OK, boomer! The future for Canada's soon-to-retire demographic
The 2020s will be the decade that sees many baby boomers head into retirement
With more than five million Canadians set to turn 65 this decade, the 2020s will be the decade where many of the so-called "baby boomer" generation head to retirement.
As the generation that has, arguably, been shaping many aspects of our society throughout their lives, this will be a big shift for Canada's economy — both for life in and outside of the workplace, and for many industries across the country.
Almost all boomers will turn 65 or older and become senior citizens in this decade, except for those born in 1965. The generation is defined as including those born from 1946 to 1965 in Canada, with more than eight million babies born in this country.
Interest rates: a blessing and a curse
Making sure retiring baby boomers have enough money as they leave the workforce could be a major challenge, and where experts say we could see changes in policy.
Lower interest rates are part of the concern, according to the RBC report, which pointed out that the lower rates of the past decade have increased household wealth by helping increase real estate values, for example.
If you take away that pension you're asking people to save one million … a lot of people have not done that."- Linda Nazareth, economist
"If you look at where interest rates are right now … three per cent, four per cent, five per cent would be a great return [from] one million dollars. That would give you $50,000 a year," estimated economist Linda Nazareth, who works in demographics.
"That used to be enough for a lot of people, or a reasonable pension even if they didn't have the highest paying job. So if you take away that pension, you're asking people to save one million or two million or even half a million [dollars]. A lot of people have not done that."
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Essentially, low interest rates are great if you are trying to buy a house.
They might not be great if you'd like to save money for the future.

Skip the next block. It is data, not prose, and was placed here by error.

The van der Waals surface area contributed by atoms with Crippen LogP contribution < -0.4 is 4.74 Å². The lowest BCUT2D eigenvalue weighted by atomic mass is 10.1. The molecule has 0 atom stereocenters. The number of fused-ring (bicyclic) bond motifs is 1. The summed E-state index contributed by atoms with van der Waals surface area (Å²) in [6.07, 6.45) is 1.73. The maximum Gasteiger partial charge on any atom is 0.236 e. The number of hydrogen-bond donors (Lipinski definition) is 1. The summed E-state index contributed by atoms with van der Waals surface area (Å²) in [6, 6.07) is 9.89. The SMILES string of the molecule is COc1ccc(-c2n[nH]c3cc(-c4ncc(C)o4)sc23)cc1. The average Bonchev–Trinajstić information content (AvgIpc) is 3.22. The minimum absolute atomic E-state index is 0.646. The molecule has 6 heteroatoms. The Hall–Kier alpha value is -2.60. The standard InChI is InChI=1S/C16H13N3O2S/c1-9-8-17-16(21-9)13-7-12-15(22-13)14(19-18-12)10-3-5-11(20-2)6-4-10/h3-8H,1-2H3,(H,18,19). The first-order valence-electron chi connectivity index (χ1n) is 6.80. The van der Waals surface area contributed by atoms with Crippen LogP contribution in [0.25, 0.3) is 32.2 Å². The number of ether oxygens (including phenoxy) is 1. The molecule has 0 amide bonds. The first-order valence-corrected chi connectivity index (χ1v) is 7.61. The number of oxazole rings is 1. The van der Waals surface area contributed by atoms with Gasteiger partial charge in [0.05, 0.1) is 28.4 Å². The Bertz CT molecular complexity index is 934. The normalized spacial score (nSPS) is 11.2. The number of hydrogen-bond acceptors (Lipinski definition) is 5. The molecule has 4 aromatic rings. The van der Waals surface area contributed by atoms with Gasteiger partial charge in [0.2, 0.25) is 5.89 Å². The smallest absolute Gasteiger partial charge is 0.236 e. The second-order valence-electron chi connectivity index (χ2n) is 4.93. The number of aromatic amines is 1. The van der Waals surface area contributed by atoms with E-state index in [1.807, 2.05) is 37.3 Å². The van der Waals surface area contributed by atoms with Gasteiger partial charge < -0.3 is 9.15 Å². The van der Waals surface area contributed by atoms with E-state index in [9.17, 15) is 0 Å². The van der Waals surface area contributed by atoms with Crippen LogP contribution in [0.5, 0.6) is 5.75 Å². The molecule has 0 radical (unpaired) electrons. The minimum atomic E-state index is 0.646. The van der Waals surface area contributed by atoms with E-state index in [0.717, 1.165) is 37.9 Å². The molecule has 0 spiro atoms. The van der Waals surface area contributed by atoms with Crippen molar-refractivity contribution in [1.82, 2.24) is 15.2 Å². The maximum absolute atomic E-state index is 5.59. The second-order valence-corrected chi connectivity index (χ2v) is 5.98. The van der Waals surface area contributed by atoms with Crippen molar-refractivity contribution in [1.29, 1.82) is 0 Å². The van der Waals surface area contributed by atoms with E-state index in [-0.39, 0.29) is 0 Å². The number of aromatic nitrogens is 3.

They may want to take advantage of flexible working arrangements, something federally-regulated workers in industries such as telecommunications or transportation now have the right to ask for.
Come sail away with the boomers
One industry that could see a boost as baby boomers retire is cruising.
As an example, Viking Cruises founder and chairman Torstein Hagen says part of why his company is expanding — and why the Canada Pension Plan is investing in it — is because it expects aging baby boomers to cruise more.
And you can very much see it reflected in the expansion plans of the industry.
We have been very deliberate as to defining what our product is … we don't allow children under 18 on board and we don't like screaming noises of any type.- Torstein Hagen, Viking Cruises
Viking Cruises specifically targets older people.
"We have been very deliberate as to defining what our product is, so we don't have casinos. We don't allow children under 18 on board and we don't like screaming noises of any type," said Hagen.
As the company expands, Thunder Bay, Ont., will become a port of call for Viking Cruises.
In part, the launch of an eight-day cruise trip from Milwaukee to Thunder Bay is a sign of the demographic shift toward baby boomers — an expansion of a product specifically targeting that age group.
Written by Anis Heydari. Produced by Tracy Johnson.
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- An error in transcription resulted in a reference to "one million" being erroneously written as "six million" in a quote from Linda Nazareth.Jan 27, 2020 3:30 PM ET